6. Since he's a business owner, financial underwriting is likely to be nit picky. Exactly how he classifies his income to the IRS will impact how much coverage an insurer is willing to issue him. Get ready for a very intrusive process.


    One last note, there's a strong likelihood that this case will be difficult to place based on his age.
     
  4. pfg1
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    pfg1 Well-Known Member

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    Thank you, good info. Appreciate it.

    Obviously you feel this might be hard to place due to his age. Just curious as to why?
    Based on what he told me, and his physical attributes, he's in very good health and his income is pretty good. What would make someone an ideal candidate for DI (beyond being really young and super healthy)? Thanks
     
  5. fjohnston
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    fjohnston Member

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    I would to go through a GA that represents multiple carriers, this way you can make sure you are getting the best coverage for your client. It is really hard to say that 1 disability carrier is better then others as they all have their strong spots and it all depends on duties, age, health and what options you are looking for.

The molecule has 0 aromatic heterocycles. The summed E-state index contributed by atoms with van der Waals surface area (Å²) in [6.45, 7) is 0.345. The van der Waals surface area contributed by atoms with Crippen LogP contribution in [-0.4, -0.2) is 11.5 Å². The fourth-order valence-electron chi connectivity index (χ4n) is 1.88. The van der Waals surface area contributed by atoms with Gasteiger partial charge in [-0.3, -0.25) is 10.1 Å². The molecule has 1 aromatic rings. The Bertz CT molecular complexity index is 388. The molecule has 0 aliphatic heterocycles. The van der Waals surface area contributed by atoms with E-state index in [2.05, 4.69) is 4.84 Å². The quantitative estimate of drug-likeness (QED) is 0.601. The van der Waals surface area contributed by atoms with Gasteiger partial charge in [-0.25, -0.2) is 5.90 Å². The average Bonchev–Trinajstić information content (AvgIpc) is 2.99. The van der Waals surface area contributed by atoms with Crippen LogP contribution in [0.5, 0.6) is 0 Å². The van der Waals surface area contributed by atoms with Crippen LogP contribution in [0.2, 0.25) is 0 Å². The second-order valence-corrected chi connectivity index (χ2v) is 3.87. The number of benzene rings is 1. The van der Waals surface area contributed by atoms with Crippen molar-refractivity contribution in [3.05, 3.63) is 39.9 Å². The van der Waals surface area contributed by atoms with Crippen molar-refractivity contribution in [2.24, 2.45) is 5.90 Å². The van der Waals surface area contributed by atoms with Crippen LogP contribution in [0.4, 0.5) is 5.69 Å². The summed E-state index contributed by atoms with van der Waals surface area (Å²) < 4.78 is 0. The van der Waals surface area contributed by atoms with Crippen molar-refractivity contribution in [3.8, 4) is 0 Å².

6. scagnt83
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    scagnt83 Well-Known Member

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    The older someone gets, the more "issues" they have.

    That minor back issue that happened 5 years ago that the doctor prescribed a total of 10 muscle relaxers for... well that "minor" issue could be a BIG issue to a DI underwriter.... and chances are that your client has forgotten about that by now.

    That recent "soreness" in their hand that the client mentions on the phone interview.... well you need to go get the doctor to make sure its not arthritis before they will issue the policy. And of course the client doesnt tell you about that before hand either... but the way the PHI questions read, they often ask about "recent physical ailments" and then often even list out various suggestions.

    It is totally different than Life UW from a physical condition standpoint. Someone can be disabled but still live a very long life. So DI looks at a heck of a lot more adverse possibilities than life UW does. General rule of thumb with DI, the older they are, the more likely it is to have a surprise during UW... I know its that way for life too, but its like that x5 with DI.


    But dont let any of that discourage you. Just pre-screen his health VERY well first. Guardian has great regional sales reps that can help you out with pre-screening questionnaires and can give you an idea of if he is insurable and at what rate class and occupation class.

    ----------